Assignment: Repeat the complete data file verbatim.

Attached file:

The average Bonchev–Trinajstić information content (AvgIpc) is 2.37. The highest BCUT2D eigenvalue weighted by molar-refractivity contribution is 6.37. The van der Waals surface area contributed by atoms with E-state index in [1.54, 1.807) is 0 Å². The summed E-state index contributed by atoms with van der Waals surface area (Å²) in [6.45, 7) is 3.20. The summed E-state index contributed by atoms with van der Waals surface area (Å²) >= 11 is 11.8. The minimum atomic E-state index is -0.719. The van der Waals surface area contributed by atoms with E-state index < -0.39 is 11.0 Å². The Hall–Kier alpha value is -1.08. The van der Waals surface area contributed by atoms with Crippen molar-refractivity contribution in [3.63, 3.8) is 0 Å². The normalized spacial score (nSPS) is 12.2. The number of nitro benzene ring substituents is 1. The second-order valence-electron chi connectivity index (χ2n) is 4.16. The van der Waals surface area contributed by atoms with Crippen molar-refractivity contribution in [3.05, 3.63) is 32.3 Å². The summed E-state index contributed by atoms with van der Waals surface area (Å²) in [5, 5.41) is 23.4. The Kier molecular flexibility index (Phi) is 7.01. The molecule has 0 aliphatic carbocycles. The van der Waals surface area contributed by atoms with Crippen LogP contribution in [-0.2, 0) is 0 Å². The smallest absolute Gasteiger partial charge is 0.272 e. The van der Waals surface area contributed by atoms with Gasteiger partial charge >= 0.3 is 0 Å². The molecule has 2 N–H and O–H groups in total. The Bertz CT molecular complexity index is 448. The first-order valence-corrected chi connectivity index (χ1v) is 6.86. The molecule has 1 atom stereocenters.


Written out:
The average Bonchev–Trinajstić information content (AvgIpc) is 2.37. The highest BCUT2D eigenvalue weighted by molar-refractivity contribution is 6.37. The van der Waals surface area contributed by atoms with E-state index in [1.54, 1.807) is 0 Å². The summed E-state index contributed by atoms with van der Waals surface area (Å²) in [6.45, 7) is 3.20. The summed E-state index contributed by atoms with van der Waals surface area (Å²) >= 11 is 11.8. The minimum atomic E-state index is -0.719. The van der Waals surface area contributed by atoms with E-state index < -0.39 is 11.0 Å². The Hall–Kier alpha value is -1.08. The van der Waals surface area contributed by atoms with Crippen molar-refractivity contribution in [3.63, 3.8) is 0 Å². The normalized spacial score (nSPS) is 12.2. The number of nitro benzene ring substituents is 1. The second-order valence-electron chi connectivity index (χ2n) is 4.16. The van der Waals surface area contributed by atoms with Crippen molar-refractivity contribution in [3.05, 3.63) is 32.3 Å². The summed E-state index contributed by atoms with van der Waals surface area (Å²) in [5, 5.41) is 23.4. The Kier molecular flexibility index (Phi) is 7.01. The molecule has 0 aliphatic carbocycles. The van der Waals surface area contributed by atoms with Crippen LogP contribution in [-0.2, 0) is 0 Å². The smallest absolute Gasteiger partial charge is 0.272 e. The van der Waals surface area contributed by atoms with Gasteiger partial charge >= 0.3 is 0 Å². The molecule has 2 N–H and O–H groups in total. The Bertz CT molecular complexity index is 448. The first-order valence-corrected chi connectivity index (χ1v) is 6.86. The molecule has 1 atom stereocenters.